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How do I stop feeling guilty and resentful all the time?

book excerpt letting go

Earlier this year in one of my classes, a veterinarian shared that she wanted to stop feeling so resentful and guilty all the time. 

I can totally relate. I’ve been there. 

Resentment and guilt are like the peanut butter and jelly of emotions for people in helping or caregiving roles. 

As I thought about their relationship with each other, an equation emerged:

An overwhelming sense of responsibility = crippling guilt = not setting boundaries = profound exhaustion = resentment

Like I said, PB+J. Only this jelly is bitter and the bread is all crust. 


People who work in helping professions, myself included, tend to have unrealistic expectations of themselves (and others) and often have an overdeveloped sense of responsibility. 

We can easily tip into something I refer to as “lone hero mode.” You can read more about that here.

When we’re in lone hero mode, it feels like everything is riding on our shoulders, so how can we possibly take a break? 

How can we stop working and take care of our needs when that means animals might suffer or even die?

If and when we finally take a long overdue break, we’re so wracked by guilt that we’re miserable. This feeling confirms our belief that we’re doing something wrong when we take care of our needs.

I’ll just keep working until I collapse, thank you very much!

You know how every month I share an excerpt from one of my favorite books? Well, this month I wanted to share a series of quotes that helped me connect some important dots…



Let’s start with the brilliant Clarissa Pinkola Estés who counsels us: 

“Ours is not the task of fixing the entire world at once, but of stretching out to mend the part of the world that is within our reach.” 

When we feel overwhelmed by how much work there is to be done and all the beings that are suffering and need help, Dr. Estés reminds us to right-size our sense of responsibility. 

We do this by focusing on doing the best we can with the very limited resources we have at the moment. Those resources include our time, health, and energy.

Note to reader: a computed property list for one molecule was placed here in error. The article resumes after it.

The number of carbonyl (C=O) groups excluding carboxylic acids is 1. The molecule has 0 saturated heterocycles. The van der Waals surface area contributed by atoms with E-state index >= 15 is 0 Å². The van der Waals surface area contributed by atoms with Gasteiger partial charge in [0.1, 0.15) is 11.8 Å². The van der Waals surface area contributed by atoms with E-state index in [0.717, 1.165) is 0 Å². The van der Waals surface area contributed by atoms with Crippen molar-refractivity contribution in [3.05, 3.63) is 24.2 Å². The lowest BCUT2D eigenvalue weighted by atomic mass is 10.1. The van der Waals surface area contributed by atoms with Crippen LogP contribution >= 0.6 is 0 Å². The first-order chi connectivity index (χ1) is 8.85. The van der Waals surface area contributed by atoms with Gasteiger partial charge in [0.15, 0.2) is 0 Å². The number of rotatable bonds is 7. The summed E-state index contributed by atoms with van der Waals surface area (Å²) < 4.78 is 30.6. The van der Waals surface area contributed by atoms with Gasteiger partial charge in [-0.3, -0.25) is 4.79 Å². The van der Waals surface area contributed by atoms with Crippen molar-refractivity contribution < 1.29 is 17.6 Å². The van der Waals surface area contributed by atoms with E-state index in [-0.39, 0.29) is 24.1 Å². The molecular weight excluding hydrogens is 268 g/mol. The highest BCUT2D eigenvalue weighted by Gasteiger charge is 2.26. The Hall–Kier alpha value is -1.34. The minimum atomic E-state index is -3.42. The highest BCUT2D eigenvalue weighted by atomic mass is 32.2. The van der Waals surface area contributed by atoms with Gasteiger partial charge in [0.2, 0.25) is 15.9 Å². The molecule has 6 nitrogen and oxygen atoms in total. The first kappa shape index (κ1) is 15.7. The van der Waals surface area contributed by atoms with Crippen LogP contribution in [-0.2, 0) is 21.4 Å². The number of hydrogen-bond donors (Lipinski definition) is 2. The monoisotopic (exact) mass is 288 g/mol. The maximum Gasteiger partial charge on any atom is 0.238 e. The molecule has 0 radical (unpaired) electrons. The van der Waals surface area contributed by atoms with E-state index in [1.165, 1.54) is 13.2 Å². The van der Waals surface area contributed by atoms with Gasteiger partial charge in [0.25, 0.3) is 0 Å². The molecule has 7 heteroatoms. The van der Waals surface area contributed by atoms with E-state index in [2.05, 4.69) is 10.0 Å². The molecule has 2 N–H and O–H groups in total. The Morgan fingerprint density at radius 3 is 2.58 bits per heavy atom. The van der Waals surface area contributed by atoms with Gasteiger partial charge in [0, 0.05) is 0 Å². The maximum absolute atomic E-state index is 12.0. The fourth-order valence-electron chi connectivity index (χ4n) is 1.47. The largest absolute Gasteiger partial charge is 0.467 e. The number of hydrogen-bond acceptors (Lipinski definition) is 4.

Our sense of responsibility can’t consistently exceed our resources if we want to do ethical, effective, and sustainable work. 

Our own care is critical. But when animals and people need immediate help, setting limits so that we can take care of ourselves feels…bad.


So, let’s turn to the classic Trauma Stewardship, in which author Laura van Dernoot Lipsky writes: 

“When we try to get a handle on guilt, we have to grapple with questions like these: How do we live in a world where there is such a disparity of resources? 

And how can I cope with this, enjoy my life, and not be immobilized by guilt?” 

This is such a good reminder that it’s normal for compassionate people to feel guilt, even when we haven’t done anything wrong. 


In my experience, feelings of guilt don’t go away completely. But, we can be aware of and examine guilt when it pops up, especially if it’s chronic and/or impacting our ability to function.

Dr. Kathleen Ayl, the author of When Helping Hurts: Compassion Fatigue in the Veterinary Profession, advises us:

“To cope with guilt…we must be clear about where we feel that we have failed, and then we must examine our expectations

If, on examination, we find that our expectations are not realistic, our next task becomes working on letting them go. 

If they do appear realistic, we can then decide how we will act differently the next time that those feelings come up.”

In other words, if you feel guilt: learn from it or let it go.

That passage helps me because it’s a reminder to examine guilt in connection to our expectations of ourselves. 



The work we do is unavoidably painful and we need support to cope with, heal, and let go of that pain. 

But we also tend to add an unnecessary layer of suffering on top of that pain.

We do that when we tell ourselves that we’re to blame for outcomes that we were not responsible for (or not solely responsible for) and when we feel guilty for things that were never in our direct control.